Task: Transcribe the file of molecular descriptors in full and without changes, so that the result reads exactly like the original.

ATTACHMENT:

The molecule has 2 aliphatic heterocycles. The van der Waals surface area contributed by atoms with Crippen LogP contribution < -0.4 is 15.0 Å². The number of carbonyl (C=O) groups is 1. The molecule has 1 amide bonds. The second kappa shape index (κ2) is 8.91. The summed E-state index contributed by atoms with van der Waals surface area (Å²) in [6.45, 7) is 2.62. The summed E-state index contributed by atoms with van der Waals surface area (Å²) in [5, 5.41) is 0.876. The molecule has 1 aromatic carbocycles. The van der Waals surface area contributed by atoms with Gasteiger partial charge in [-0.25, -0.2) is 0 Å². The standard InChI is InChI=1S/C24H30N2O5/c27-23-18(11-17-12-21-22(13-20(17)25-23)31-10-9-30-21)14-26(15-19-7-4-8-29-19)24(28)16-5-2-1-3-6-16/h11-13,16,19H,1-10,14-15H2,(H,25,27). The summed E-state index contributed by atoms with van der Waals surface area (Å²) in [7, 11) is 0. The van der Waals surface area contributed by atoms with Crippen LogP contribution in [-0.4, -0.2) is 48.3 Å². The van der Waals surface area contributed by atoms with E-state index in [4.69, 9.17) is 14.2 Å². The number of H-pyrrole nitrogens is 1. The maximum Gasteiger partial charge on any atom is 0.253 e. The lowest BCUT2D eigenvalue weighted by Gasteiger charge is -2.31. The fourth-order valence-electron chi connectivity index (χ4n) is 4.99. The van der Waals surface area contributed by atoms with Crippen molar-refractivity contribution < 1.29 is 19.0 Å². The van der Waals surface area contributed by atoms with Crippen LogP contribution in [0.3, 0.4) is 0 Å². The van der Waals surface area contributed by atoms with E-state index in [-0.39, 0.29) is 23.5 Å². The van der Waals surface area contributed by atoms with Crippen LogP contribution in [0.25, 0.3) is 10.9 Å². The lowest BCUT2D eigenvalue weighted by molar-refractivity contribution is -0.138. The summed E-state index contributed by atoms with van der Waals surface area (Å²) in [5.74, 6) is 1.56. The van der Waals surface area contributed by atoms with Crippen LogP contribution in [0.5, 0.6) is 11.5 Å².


The molecule has 2 aliphatic heterocycles. The van der Waals surface area contributed by atoms with Crippen LogP contribution < -0.4 is 15.0 Å². The number of carbonyl (C=O) groups is 1. The molecule has 1 amide bonds. The second kappa shape index (κ2) is 8.91. The summed E-state index contributed by atoms with van der Waals surface area (Å²) in [6.45, 7) is 2.62. The summed E-state index contributed by atoms with van der Waals surface area (Å²) in [5, 5.41) is 0.876. The molecule has 1 aromatic carbocycles. The van der Waals surface area contributed by atoms with Gasteiger partial charge in [-0.25, -0.2) is 0 Å². The standard InChI is InChI=1S/C24H30N2O5/c27-23-18(11-17-12-21-22(13-20(17)25-23)31-10-9-30-21)14-26(15-19-7-4-8-29-19)24(28)16-5-2-1-3-6-16/h11-13,16,19H,1-10,14-15H2,(H,25,27). The summed E-state index contributed by atoms with van der Waals surface area (Å²) in [7, 11) is 0. The van der Waals surface area contributed by atoms with Crippen LogP contribution in [-0.4, -0.2) is 48.3 Å². The van der Waals surface area contributed by atoms with E-state index in [4.69, 9.17) is 14.2 Å². The number of H-pyrrole nitrogens is 1. The maximum Gasteiger partial charge on any atom is 0.253 e. The lowest BCUT2D eigenvalue weighted by Gasteiger charge is -2.31. The fourth-order valence-electron chi connectivity index (χ4n) is 4.99. The van der Waals surface area contributed by atoms with Crippen molar-refractivity contribution < 1.29 is 19.0 Å². The van der Waals surface area contributed by atoms with Crippen LogP contribution in [0.3, 0.4) is 0 Å². The van der Waals surface area contributed by atoms with E-state index in [-0.39, 0.29) is 23.5 Å². The van der Waals surface area contributed by atoms with Crippen LogP contribution in [0.25, 0.3) is 10.9 Å². The lowest BCUT2D eigenvalue weighted by molar-refractivity contribution is -0.138. The summed E-state index contributed by atoms with van der Waals surface area (Å²) in [5.74, 6) is 1.56. The van der Waals surface area contributed by atoms with Crippen LogP contribution in [0.5, 0.6) is 11.5 Å².